Interior Mexico is a sad and lonely place. In the summer of 2001, on my most recent trip to rural Morelos, I worked on a service project in a small village called Jantetelco. Of the thousand or so residents, I could probably have counted on my fingers the number of young men living there. The village’s population consisted almost entirely of women, children, and old men, along with a few hopeless drunks.
On the last Friday in June, I had the chance to see first hand how such a dysfunctional town can continue to exist. While on a supply run to the nearby metropolis of Cuautla, I walked through the local market and saw the women from Jantatelco and probably scores of other surrounding villages appear at the Western Union branch on the main plaza. With babes in arms and children in tow, wives waited in line to pick up remittances from their husbands, probably working illegally in some U.S. city, living seven to a small one-bedroom apartment.
The few able-bodied men I met and spoke to in Jantatelco had all worked in the U.S. at some point (one showed me a California driver’s license, almost certainly obtained through fraud), and all of them planned to return. The fields of sugar cane that sprawl from the base of the volcanic Popocatepetl in the northeast to the rocky bluffs in the south of Morelos could not possibly keep enough of them employed even to sustain a modest third world lifestyle that most of us would positively disdain. The few people with a decent-looking house — and I use the term very loosely — had made their money in the States and wired it home.
This was all very long ago, and perhaps things have changed (although I doubt it). But I still feel it is relevant today because it represents a side of the current immigration debate that we rarely examine. Unlike the impoverished emigrant nations of past centuries — Ireland and Italy, specifically — it is obviously in America’s long-term interest that neighboring Mexico become a prosperous nation. But how can such a place improve substantially as long as such a large portion of its workforce is remitting cash from thousands of miles away?
We refer to the third world as “developing,” but nothing was “developing” in Morelos when I was there. Last year’s real GDP growth in Mexico was 3.0 percent — barely respectable for an industrialized nation, but pitiful for the third world.
The current proposed solution, a widespread grant of U.S. citizenship to millions of illegal workers, could make matters even worse as Mexicans bring their families north. Mexican economists this week issued a warning that I had long suspected would come, namely that Mexican small businesses will be decimated by a U.S. amnesty. When the remittances stop, a significant portion of the $20 billion (yes, with a “b”) lifeblood of Mexico’s domestic economy will dry up, perhaps wiping Jantatelco and most of Morelos off the map.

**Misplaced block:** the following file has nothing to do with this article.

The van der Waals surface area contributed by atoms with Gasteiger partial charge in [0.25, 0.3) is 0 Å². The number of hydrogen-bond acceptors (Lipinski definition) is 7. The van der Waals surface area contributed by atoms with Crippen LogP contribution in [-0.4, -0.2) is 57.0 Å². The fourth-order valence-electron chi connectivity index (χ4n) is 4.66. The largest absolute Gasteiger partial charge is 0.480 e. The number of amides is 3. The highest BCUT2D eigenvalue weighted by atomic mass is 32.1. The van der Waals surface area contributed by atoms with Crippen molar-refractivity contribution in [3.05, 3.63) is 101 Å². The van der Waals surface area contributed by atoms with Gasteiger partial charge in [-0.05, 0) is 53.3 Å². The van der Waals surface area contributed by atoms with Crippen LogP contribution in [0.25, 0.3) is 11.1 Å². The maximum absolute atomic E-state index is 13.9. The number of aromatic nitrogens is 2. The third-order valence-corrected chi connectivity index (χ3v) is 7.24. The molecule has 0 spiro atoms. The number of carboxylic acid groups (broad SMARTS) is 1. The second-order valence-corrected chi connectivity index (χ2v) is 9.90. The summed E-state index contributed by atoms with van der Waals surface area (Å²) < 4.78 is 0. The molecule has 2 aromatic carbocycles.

Illegal immigration provides a quick fix for some Mexican families’ financial problems — and really, one can hardly blame them for taking it — but it will never create a viable economy in Jantetelco or make it a desirable place to live and raise a family. Besides, separation from one’s family for the sake of survival is really no way to live. There is no substitute for long-term economic development.
At the root of the problem is how such a beautiful place as Morelos — with a climate approximating that of Southern California and the agricultural richness of Indiana — could be mired in such poverty.
The answer, of course, is government. Prior to my 2001 visit, a group of investors had sought to build a golf course south of Cuautla, which could have brought in hundreds of long-term, well-paying jobs in construction, tourism, and maintenance. But the entrepreneurs refused to honor bribe demands by local public officials, and that was the end of that.
I have never been able to verify the whole story, but I definitely believe it. On an earlier visit there, the group I was with had been forced to pay a bribe (or more properly, an extortion payment) to a highway patrolman who made no pretense about what he wanted or what he would do to our bus driver if he didn’t pay.
Corruption in Mexico is pandemic, and it is killing the nation’s growth, leaving Mexico a post-colonial backwater nearly two centuries after its decolonization.
The heavy dependence of Mexico’s economy on remittances from the U.S. is more than just a symptom of economic problems. It is a political problem in its own right, a major reason for the failure over the years to enact desperately needed economic and anti-corruption reforms. Mexicans are simply accustomed to business-killing corruption, and they circumvent it by leaving the country to find employment. By failing to enforce our immigration laws from the start, we have provided the safety valve for the political pressure that should have destroyed their reigning culture of corruption.
There is no simple solution, but there are a few things we can do.
In the long run, we must have Mexico’s well being in mind as we pursue a policy for immigration reform. It must become a place where Mexicans want to live and others want to invest. We have already made many of the strides necessary for open trade with our southern neighbor, but we will never solve its problems by importing its population and wiping out its domestic economy.
David Freddoso, a native of Indiana, is a political reporter for Evans and Novak Inside Report.
Source: AFF Doublethink Online | Jacob Hayutin
Source: AFF Doublethink Online | Hadley Heath